The business press can always be counted on to explain in authoritative detail why we just lost a trillion dollars. The Wall Street Journal a few years ago won a Pulitzer, for some reason, for doing just that.

What’s Wrong? —- Venal Sins: Why the Bad Guys Of the Boardroom Emerged en Masse —- The Stock Bubble Magnified Shifts in Business Mores While Watchdogs Napped

June, 20, 2002

What’s wrong? Why ask us? This kind of after-the-fact financial reporting I equate with a National Transportation Safety Board investigation—kicking through smoldering wreckage after the plane has already crashed. There’s nothing intrinsically wrong with this kind of reporting. It just feels a little late. Also, I always find it disingenuous to talk about napping watchdogs, as in the headline above, when the Journal and the rest of the business press themselves slept on the job and had to scramble to catch up to the corporate scandals earlier in the decade.

Now, apparently, we again have problems on Wall Street.

Casual business readers, that is, most of us, have been following with some concern the accelerating problems in the financial markets, problems centered, it seems, on mortgages. We have lately learned what the term “subprime” means and now know that banks have been making loans to people who may or may not have had jobs and may or may not have had enough for a down payment and may have even borrowed the down payment under an ingenious arrangement known as a “piggyback” mortgage.

With help from The Wall Street Journal, The Financial Times and The New York Times and others, we know that the banks and investment banks aren’t really lenders anymore, that they put up money initially, but are reimbursed ultimately by the pension funds, mutual funds, hedge funds, and others who buy and hold securities based on the loans, and collect the interest. The banks these days are packagers and brokers and earn fees from each transaction.

We also understand now, I think, that Moody’s Investors Service, Standard & Poor’s, and Fitch Ratings are companies that act as investigative reporters of a sort; they examine the mortgages underlying the securities and grade the bonds according to their risk, AAA being the best grade.

Usually, however, when news readers wake up one day to find they must take a crash course in something as esoteric as the global bond market and the ins and outs of various “loan products” foisted on subprime rubes, whoops, I mean money loaned to qualified borrowers, then something has gone wrong; and chances are, news outlets have some explaining to do. Put it this way, we all know now that the city of Samarra is located in Iraq and that at one time it had a golden dome, that this shrine was deemed holy by Shias, the largest of three minority groups in Iraq, who were oppressed under the previous regime and now are in power, except for the Kurds in the north, etc., etc. We only know all this and more because something has gone wrong, and somebody didn’t tell us all this when it would have mattered.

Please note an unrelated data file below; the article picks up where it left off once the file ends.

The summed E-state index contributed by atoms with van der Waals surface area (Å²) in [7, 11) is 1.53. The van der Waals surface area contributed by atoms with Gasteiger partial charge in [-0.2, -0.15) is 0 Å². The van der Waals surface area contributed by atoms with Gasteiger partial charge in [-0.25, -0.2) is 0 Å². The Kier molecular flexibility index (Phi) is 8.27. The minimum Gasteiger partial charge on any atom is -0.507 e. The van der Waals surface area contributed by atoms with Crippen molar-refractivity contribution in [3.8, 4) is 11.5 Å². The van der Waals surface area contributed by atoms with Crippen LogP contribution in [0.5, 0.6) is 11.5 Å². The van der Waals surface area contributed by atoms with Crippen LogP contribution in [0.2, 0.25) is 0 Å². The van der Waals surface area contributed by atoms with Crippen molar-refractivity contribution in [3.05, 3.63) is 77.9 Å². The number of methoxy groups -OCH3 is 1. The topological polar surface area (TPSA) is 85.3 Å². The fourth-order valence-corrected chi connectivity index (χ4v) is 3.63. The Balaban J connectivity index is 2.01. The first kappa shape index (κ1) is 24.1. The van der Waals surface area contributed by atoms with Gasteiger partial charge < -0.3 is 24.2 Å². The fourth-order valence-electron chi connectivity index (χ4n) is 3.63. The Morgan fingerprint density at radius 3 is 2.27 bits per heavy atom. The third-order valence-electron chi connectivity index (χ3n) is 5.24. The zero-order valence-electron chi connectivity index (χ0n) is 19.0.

Okay, back to the bond market. We casual business-press readers now understand that ultimately this deeply complex credit system depends on bond buyers’ ability to rely upon those “AAA” grades, or whatever Moody’s says the bonds deserved.

And I think we readers/vaguely alarmed citizens understand that a lack of confidence in the quality in the loans beneath the bonds causes broader problems in the economy. What if nobody is willing to lend money anymore? People can’t sell their houses, businesses can’t borrow for capital improvements, the stock market falls, perhaps the economy tips into recession.

Those are the basics, and we are all learning them now.

It is not good that we are learning at this late hour, for instance, that credit-rating agencies—Moody’s, etc.—are paid by the very Wall Street houses whose bonds they rate; that the agencies gave the same grade to bonds backed by loans to people who couldn’t afford a down payment as to bonds backed by loans to people who could; and that the shakier the bond issue, the more ratings agencies make, and that without these ratings, there are no bonds.

This has a familiar ring to us casual business-press readers.

It was not so long ago that the business press discovered—too late!—that Arthur Andersen and other accounting giants made more from consulting for Enron and other corporations than from auditing them, and hence were increasingly willing to fudge the books to please the client—and thereby retain the lucrative consulting business.

Dean Starkman Dean Starkman runs The Audit, CJR's business section, and is the author of The Watchdog That Didn't Bark: The Financial Crisis and the Disappearance of Investigative Journalism (Columbia University Press, January 2014). Follow Dean on Twitter: @deanstarkman.